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Just as cases explode at an unprecedented rate, so do hospitalizations. Hospital numbers are 10 to 14 days behind in cases, so the new infections now announced have not yet affected the health care system.

As of Thursday, 511 people were hospitalized with COVID-19 in the Bay Area, and 4,755 in the state. Both numbers were up 40% from the previous week. Intensive care numbers rose about 35% to 139 patients in the Bay Area and 1,240 on Thursday.

Health care providers say hospitals are already overcrowded than they were in the spring and summer, aside from the expected increase in COVID-19 patients. Hospitals are trying to catch patients who have delayed care during epidemics, and at this time they have advised people not to stop their chosen procedures or to postpone regular appointments.

Dr. Ahmed Kamal, Director of Health System Production, Santa Clara County, said that with COVID-19 “we are certainly concerned about hospitals starting from a place of high use and joining with it.”

Dr. Juan Maldonado, an epidemiologist at Stanford, said the medical center was “nowhere to be overused” at this time. But he is concerned about the increase in patients not only from COVID-19, but also from influenza and other seasonal respiratory viruses. Like Kamal, he noted that the hospital already has less capacity than the previous year.

“Many of us are starting to brush up on our uprising plans that we withdrew in March, and are starting to look at the opportunity to see more events,” Moldonado said.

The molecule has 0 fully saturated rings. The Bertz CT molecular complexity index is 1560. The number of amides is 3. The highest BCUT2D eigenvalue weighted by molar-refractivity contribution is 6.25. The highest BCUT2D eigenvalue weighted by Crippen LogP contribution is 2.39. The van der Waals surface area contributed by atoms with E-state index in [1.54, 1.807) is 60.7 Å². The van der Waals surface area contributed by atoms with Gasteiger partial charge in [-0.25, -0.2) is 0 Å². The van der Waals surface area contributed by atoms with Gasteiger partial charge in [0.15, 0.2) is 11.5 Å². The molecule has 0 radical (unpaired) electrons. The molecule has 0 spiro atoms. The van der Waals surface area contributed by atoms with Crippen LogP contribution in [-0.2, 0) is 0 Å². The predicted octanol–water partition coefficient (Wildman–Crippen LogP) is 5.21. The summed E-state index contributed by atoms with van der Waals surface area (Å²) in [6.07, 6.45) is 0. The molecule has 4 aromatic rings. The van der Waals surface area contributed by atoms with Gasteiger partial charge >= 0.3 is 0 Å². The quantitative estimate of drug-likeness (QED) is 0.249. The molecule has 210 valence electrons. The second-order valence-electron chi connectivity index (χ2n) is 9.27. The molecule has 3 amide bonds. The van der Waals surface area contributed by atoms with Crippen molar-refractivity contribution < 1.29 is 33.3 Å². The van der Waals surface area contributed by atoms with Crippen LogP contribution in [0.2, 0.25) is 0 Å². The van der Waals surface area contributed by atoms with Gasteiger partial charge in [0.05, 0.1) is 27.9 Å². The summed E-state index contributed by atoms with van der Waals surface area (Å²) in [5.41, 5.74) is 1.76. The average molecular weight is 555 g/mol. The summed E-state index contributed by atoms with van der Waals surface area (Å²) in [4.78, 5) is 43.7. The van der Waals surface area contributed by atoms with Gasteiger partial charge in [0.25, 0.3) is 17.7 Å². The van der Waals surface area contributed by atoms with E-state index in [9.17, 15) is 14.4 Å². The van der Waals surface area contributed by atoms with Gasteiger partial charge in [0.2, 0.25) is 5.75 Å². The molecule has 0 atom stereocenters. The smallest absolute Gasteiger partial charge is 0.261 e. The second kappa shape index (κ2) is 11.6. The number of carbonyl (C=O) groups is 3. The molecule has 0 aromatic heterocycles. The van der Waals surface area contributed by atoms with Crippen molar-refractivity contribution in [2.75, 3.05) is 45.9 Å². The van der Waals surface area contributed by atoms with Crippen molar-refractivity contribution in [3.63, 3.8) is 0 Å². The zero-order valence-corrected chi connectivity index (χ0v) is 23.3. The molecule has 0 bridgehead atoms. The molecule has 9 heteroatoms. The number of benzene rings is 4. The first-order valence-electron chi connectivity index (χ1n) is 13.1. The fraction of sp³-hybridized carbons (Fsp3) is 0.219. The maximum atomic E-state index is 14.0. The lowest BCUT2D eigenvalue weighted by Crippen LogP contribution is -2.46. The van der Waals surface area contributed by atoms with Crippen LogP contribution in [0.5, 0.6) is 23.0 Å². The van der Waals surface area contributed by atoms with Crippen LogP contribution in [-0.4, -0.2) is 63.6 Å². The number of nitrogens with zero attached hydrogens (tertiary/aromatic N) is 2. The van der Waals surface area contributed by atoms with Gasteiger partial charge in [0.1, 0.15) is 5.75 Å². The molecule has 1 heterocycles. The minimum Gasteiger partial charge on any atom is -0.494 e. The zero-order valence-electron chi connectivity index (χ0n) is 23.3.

Bay Area public health officials are not alone in California in worrying about the need for hospitals. This week, Los Angeles County officials announced hospital-based gates that would trigger new public health restrictions. About 1,400 people were hospitalized Thursday in Los Angeles. If hospital admissions exceed 1,750, the county will suspend outdoor meals. If they exceed 2,000, the county will offer a new accommodation.

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Leading healthcare providers said they were watching with concern as hospitals in other parts of the country were filling up and wondered if it was their turn. The Bay Area has avoided violating its hospitals twice before in previous hospitals – they hope the area can do it again. But UCSF’s emergency room doctor Dr Jahan Bahimi said the shares are feeling higher now.

According to the federal report, ten states currently report the highest hospital admission rates, meaning that those with COVID-19 make up more than 15% of all patients. Dozens of districts across the country need to open non-hospital sites to move less dangerous patients and accommodate sick people in intensive care.

In some places health care providers have been told to continue working even after testing positive for the virus.

“If other states and other places are by no means a premise for what we are, it looks worse than the first and second methods,” Bahimi said. “It’s a warning that the Bay Area, and especially San Francisco, has performed so well compared to these other places. I hope we perform even better. But that doesn’t mean it will be better.”

Erin Alde is a San Francisco Chronicle staff writer. Email: [email protected] Twitter: erinallday